Vacationers are lured by visions of expansive swaths of sand, bright waters, casual beach culture and a smorgasbord of water sports. Aruba delivers on these promises, but there’s more to this island beyond the sun and fun. Better than half of all visitors come back, and many form lasting bonds and friendships with locals. It’s not uncommon to find folks who return twice a year for periods of a month or more; many have been coming to Aruba for decades. The island does it right, and it all starts with the people. The Aruba license plate states “One Happy Island,” which is not just a motto, but an integral element of the local atmosphere.
1 Mixing Zone
Though officially part of the Netherlands, Aruba is home to a wide range of cultures and ethnic groups, some dating from the days of the Dutch Caribbean trade, others more recent arrivals. Dutch overtones are evident, but so too are Caribbean and South American influences. Adding to the mix, you may find an artist from Spain, a yoga instructor from Norway and a chef from Italy. Over the centuries, each nation has brought a bit of their homeland culture, which can be seen in the island’s food, drink, dance and art. Native Arubans, descendents of the Arawak, are sprinkled with a dash of Dutch, Spanish and African that blends into a rich cultural mix.
2 International Markets
Aruba’s well-stocked supermarkets turn grocery shopping into an international affair. Much like the island’s diverse population, store shelves are stocked with an eclectic range of products from around the world. Take home one of Europe’s finest coffees, Douwe Egberts, and tins of almond windmill cookies from Holland. South America contributes Cacique rum and Harina P.A.N. cornmeal for making Venezuelan arepas. A bounty of sauces, condiments and spices come from Asian distributors, sharing shelf space with favorite North American brands.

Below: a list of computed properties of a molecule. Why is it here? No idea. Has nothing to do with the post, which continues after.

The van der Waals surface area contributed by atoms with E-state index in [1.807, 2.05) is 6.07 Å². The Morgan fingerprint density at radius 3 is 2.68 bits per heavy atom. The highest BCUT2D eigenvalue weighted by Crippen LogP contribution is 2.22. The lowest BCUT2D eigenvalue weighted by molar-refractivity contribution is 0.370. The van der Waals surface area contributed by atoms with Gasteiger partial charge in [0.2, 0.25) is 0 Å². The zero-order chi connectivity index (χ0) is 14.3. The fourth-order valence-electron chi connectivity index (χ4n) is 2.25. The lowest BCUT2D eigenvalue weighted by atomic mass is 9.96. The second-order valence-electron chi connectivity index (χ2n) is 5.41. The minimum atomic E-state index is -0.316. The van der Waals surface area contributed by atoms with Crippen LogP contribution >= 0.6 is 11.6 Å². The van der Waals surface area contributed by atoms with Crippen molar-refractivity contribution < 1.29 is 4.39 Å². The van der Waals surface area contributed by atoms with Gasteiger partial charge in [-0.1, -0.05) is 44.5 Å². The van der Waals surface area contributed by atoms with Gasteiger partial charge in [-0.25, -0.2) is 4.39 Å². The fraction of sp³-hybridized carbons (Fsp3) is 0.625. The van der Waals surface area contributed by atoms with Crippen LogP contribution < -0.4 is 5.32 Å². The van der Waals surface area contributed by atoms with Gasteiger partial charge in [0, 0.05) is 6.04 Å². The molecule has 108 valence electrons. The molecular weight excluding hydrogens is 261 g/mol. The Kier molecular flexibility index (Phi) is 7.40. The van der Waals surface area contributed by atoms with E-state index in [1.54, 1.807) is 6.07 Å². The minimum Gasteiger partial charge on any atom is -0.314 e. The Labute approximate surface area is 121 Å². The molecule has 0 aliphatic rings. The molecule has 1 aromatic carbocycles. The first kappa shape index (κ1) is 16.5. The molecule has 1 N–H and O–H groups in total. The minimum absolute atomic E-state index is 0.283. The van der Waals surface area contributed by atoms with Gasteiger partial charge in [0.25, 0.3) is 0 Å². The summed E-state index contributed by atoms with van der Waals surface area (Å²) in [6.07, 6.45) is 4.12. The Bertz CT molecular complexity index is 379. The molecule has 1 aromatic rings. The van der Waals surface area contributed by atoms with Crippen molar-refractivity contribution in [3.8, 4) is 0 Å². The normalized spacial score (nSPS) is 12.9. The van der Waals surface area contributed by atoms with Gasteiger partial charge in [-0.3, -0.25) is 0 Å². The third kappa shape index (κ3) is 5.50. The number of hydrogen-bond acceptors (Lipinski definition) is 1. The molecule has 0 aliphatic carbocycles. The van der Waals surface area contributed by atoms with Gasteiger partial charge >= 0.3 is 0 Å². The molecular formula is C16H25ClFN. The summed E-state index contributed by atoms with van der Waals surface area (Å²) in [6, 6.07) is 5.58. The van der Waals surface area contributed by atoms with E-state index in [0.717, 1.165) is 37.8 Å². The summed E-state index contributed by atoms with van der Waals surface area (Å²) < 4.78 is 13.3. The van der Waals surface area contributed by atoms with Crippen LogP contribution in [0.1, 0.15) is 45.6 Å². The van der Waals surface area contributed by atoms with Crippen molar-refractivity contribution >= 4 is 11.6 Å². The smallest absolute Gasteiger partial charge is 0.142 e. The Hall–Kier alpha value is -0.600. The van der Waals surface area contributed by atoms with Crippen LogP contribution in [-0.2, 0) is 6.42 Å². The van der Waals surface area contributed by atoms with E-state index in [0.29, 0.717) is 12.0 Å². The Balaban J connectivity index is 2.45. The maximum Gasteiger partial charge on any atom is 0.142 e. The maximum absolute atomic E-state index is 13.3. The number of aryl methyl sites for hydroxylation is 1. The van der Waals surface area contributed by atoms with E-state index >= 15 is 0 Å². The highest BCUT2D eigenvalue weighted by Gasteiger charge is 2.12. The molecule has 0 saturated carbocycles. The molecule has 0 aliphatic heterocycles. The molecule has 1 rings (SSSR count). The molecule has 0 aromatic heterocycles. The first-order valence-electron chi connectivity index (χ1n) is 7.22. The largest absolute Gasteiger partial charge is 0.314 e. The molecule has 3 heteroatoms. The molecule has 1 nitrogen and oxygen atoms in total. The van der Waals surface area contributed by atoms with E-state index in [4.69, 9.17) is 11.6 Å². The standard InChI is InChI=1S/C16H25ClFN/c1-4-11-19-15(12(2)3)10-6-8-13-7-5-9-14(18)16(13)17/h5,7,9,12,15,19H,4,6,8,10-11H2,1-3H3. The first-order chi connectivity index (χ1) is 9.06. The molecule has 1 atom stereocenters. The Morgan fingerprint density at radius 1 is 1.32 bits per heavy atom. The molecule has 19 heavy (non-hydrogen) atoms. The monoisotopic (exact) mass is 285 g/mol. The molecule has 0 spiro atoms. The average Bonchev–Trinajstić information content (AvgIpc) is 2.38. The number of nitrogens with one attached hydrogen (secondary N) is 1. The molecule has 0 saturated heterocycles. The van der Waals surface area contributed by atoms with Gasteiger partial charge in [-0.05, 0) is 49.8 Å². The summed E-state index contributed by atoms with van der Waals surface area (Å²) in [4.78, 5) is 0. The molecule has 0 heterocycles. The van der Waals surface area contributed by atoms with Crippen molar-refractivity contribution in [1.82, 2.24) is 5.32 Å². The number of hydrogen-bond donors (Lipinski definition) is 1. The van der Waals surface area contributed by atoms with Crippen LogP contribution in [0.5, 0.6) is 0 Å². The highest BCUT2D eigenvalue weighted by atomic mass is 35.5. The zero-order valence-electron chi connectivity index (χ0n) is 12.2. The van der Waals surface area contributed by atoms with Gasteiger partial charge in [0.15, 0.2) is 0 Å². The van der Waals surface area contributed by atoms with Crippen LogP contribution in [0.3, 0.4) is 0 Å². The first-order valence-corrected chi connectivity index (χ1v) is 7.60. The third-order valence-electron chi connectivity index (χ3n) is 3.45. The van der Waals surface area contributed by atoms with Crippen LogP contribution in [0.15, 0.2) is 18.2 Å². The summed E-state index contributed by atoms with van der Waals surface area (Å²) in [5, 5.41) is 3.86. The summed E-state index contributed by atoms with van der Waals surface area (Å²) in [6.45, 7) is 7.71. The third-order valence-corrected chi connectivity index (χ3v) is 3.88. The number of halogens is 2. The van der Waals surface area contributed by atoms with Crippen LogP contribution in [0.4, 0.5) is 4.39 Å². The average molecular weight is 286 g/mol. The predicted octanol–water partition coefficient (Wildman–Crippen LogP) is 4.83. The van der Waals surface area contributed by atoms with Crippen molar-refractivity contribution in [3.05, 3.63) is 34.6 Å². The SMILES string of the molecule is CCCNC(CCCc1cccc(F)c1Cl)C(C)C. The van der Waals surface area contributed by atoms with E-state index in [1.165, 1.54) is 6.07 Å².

3 Drink All You Want
Rather than rely on rainfall or limited and sometimes brackish groundwater reserves, Aruba gets ample supplies of fresh, coral- filtered drinking water from a state of the art desalinization plant in Oranjestad. The island is quite proud of its taste, and it flows from taps in generous and safe-to-drink quantities. Now, this pure water has also become a key ingredient in a local beer: Balashi. The island brew has edged out sister island Curacao’s Amstel as the local beer of choice.
4 Going Coastal
Aruba’s calm west coast is flanked by miles of magnificent beaches, and at the center of the action is Palm Beach, the Aruban equivalent of Copacabana. This stretch of sand is home to the island’s finest resorts and is a playground for water sports, beach activities and plenty of people watching. Whether it’s spending the day lazing in a chaise, bobbing on a float or napping under a shaded palapa, everyone makes it to Palm Beach at one time or another. Closer to town, lower-key Eagle Beach is a favorite with families, who come to play in banks of soft sugary granules and frolic in small pale turquoise waves.
5 Dry Land Adventures
More than 20 percent of Aruba lies within Arikok National Park. Located along the island’s northern shore, this 13-square-mile preserve resembles an arid Arizona landscape, with intriguing rock formations, caverns and giant cacti. Explorations can take place on foot, via horseback or by car. In addition to ancient Arawak petroglyphs, there are caves to be discovered along with pocket- size beaches and tidal pools tucked into coves that protect waders from the pounding surf. Wildlife includes donkeys, lizards, burrowing owls and the occasional rattlesnake.